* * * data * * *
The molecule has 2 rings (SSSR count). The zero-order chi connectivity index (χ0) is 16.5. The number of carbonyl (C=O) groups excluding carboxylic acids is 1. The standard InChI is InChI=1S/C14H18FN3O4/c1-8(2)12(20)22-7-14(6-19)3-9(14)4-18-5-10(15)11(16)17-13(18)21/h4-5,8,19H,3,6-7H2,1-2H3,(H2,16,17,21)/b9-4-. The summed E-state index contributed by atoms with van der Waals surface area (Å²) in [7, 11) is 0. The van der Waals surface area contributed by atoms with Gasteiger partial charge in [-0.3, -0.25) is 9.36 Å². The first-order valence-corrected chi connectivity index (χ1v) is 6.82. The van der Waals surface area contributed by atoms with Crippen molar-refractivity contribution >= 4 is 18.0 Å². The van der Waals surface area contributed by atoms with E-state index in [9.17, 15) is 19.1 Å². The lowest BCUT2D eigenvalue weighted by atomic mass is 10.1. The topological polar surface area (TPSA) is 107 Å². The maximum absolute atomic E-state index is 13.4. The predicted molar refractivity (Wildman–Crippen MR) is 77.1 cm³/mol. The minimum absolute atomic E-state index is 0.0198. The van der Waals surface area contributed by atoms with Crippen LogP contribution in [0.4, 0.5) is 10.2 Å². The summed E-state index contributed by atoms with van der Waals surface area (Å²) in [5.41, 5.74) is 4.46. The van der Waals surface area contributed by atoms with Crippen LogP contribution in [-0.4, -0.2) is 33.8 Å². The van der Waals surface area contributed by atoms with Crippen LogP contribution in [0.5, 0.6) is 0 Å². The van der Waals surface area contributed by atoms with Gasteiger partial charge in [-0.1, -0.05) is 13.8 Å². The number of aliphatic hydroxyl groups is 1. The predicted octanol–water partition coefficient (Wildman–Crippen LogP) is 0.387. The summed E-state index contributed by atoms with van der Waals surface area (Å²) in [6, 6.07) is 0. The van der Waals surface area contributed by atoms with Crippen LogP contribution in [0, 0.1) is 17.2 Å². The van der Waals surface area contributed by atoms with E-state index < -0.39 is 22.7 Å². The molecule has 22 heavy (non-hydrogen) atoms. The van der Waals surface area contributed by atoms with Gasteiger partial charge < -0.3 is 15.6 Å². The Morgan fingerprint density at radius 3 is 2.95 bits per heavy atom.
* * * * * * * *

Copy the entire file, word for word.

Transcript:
The molecule has 2 rings (SSSR count). The zero-order chi connectivity index (χ0) is 16.5. The number of carbonyl (C=O) groups excluding carboxylic acids is 1. The standard InChI is InChI=1S/C14H18FN3O4/c1-8(2)12(20)22-7-14(6-19)3-9(14)4-18-5-10(15)11(16)17-13(18)21/h4-5,8,19H,3,6-7H2,1-2H3,(H2,16,17,21)/b9-4-. The summed E-state index contributed by atoms with van der Waals surface area (Å²) in [7, 11) is 0. The van der Waals surface area contributed by atoms with Gasteiger partial charge in [-0.3, -0.25) is 9.36 Å². The first-order valence-corrected chi connectivity index (χ1v) is 6.82. The van der Waals surface area contributed by atoms with Crippen molar-refractivity contribution >= 4 is 18.0 Å². The van der Waals surface area contributed by atoms with E-state index in [9.17, 15) is 19.1 Å². The lowest BCUT2D eigenvalue weighted by atomic mass is 10.1. The topological polar surface area (TPSA) is 107 Å². The maximum absolute atomic E-state index is 13.4. The predicted molar refractivity (Wildman–Crippen MR) is 77.1 cm³/mol. The minimum absolute atomic E-state index is 0.0198. The van der Waals surface area contributed by atoms with Crippen LogP contribution in [0.4, 0.5) is 10.2 Å². The summed E-state index contributed by atoms with van der Waals surface area (Å²) in [5.41, 5.74) is 4.46. The van der Waals surface area contributed by atoms with Crippen LogP contribution in [-0.4, -0.2) is 33.8 Å². The van der Waals surface area contributed by atoms with Crippen LogP contribution in [0.5, 0.6) is 0 Å². The van der Waals surface area contributed by atoms with Gasteiger partial charge in [-0.1, -0.05) is 13.8 Å². The number of aliphatic hydroxyl groups is 1. The predicted octanol–water partition coefficient (Wildman–Crippen LogP) is 0.387. The summed E-state index contributed by atoms with van der Waals surface area (Å²) in [6, 6.07) is 0. The van der Waals surface area contributed by atoms with Crippen LogP contribution in [0, 0.1) is 17.2 Å². The van der Waals surface area contributed by atoms with E-state index < -0.39 is 22.7 Å². The molecule has 22 heavy (non-hydrogen) atoms. The van der Waals surface area contributed by atoms with Gasteiger partial charge < -0.3 is 15.6 Å². The Morgan fingerprint density at radius 3 is 2.95 bits per heavy atom.